Defense Business Brief: In-person networking is back; Turkey builds largest wind tunnel; 3D printing advancements and more.
After 14 months in which most of my human interaction with colleagues occurred over webcams, this past month has been, dare I say, a lot more normal. I’ve met sources for lunch, drinks, attended a work-related dinner and, just this week, attended a cocktail party.
With pandemic restrictions easing in the Washington-area, many within the national security establishment, thirsty for human interaction (and professionally made cocktails), are networking again.
While it’s been exciting, I’ll admit it was a little terrifying at first. What do I do when I greet someone? Do we shake hands? Elbow bump? Nod at one another? It feels a little bit like dating in high school. (I’m specifically recalling an awkward hug at the end of one such evening while each of our moms stood nearby waiting to drive us home.)
As with friends and family, everyone has their own comfort levels with work-related human interaction right now. (Do what makes you comfortable.) But what’s amazing is how people are reinvigorated and eager to get out there. It’s made for good and productive conversation. And if the past few weeks are prelude, expect the upcoming, in-person trade shows and conventions to be the hot ticket in town.
The Royal Air Force has ordered 14 Chinook helicopters from Boeing. The $578 million deal is for an extended-range version of the helicopter “gives the RAF fleet more versatility to execute the domestic and international heavy-lift missions,” according to Boeing.
Microsoft has joined the Space Information Sharing and Analysis Center, a group of companies and organizations that share threat data with one another. The company said it was joining the consortium “to advance the protection of space-based critical assets vital to government agencies and the global economy.” More from our sister publication NextGov here.
The U.S. State Department has approved a nearly $2.6 billion deal that would allow The Philippines to buy 12 F-16 fighters and air-to-air and anti-ship missiles. The Philippines is deciding between the Lockheed Martin-made F-16 and the Saab Gripen fighter. The U.S. approval of the sale comes as Manilla has threatened to cancel an agreement that allows U.S, forces to operate from the country.
Turkish Aerospace said it is building Turkey’s largest subsonic wind tunnel that will aide in development of indgionous weapons projects including a new fighter jet. “The tunnel will have three different test sections, large, small and open,” Turkish Aerospace said in an emailed statement. “The test specimens will be positioned in these sections and will be equipped with state of the art technology measurement and sensing devices for advanced testing.”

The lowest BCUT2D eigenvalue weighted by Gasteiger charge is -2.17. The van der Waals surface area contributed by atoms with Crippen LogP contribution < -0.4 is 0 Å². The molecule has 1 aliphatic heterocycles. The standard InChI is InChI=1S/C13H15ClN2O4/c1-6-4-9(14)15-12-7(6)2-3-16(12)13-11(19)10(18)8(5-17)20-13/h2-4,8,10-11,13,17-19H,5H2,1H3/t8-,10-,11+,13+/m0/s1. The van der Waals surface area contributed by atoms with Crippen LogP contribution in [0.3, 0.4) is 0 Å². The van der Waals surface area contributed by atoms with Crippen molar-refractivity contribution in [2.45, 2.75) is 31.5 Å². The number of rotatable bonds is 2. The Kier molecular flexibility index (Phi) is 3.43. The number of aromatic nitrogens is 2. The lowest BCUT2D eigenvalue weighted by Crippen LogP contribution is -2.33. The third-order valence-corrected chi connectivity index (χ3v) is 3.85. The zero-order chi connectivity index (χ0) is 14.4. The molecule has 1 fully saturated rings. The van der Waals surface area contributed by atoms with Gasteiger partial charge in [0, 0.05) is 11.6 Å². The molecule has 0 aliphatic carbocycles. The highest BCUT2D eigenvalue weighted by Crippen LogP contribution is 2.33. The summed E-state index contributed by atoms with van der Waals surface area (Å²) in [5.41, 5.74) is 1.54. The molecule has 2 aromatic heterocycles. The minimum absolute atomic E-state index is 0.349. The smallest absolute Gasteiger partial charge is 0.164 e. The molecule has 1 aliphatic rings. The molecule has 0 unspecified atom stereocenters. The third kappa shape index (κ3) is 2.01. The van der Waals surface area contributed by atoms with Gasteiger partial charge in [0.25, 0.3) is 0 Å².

The largest version in Boeing’s 737 Max family flew for the first time late last week. The narrow-body plane can carry up to 230 passengers and flies more efficiently than the prior “next-gen” version of the 737. The U.S. military flies 737s for VIP transport and the Navy’s P-8 submarine hunter is based on the 737-800.
Weekend reading: Andrew Hunter from the Center for Strategic and International Studies has a deep dive into 3D printing in the aerospace and defense sector. The technology “has penetrated multiple industries, especially aerospace and defense, medical devices, and tooling, where it is primarily used to improve existing systems,” he writes. “This approach has led to impressive growth but has not generated the widespread adoption that characterizes a true breakthrough.” Read the report here.
From Defense One
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Kathleen Hicks said the department is assessing just how it will buy large-scale cloud services.
Fix the Pacific Deterrence Fund—and the Deeper Problem It Reveals // Bryan Clark and Dan Patt
The military services are organized for efficient force development, not warfighting.
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Make US Army Aviation More Lethal // R.D. Hooker, Jr.
A few tweaks—and one big move—could dramatically increase the combat power available to commanders.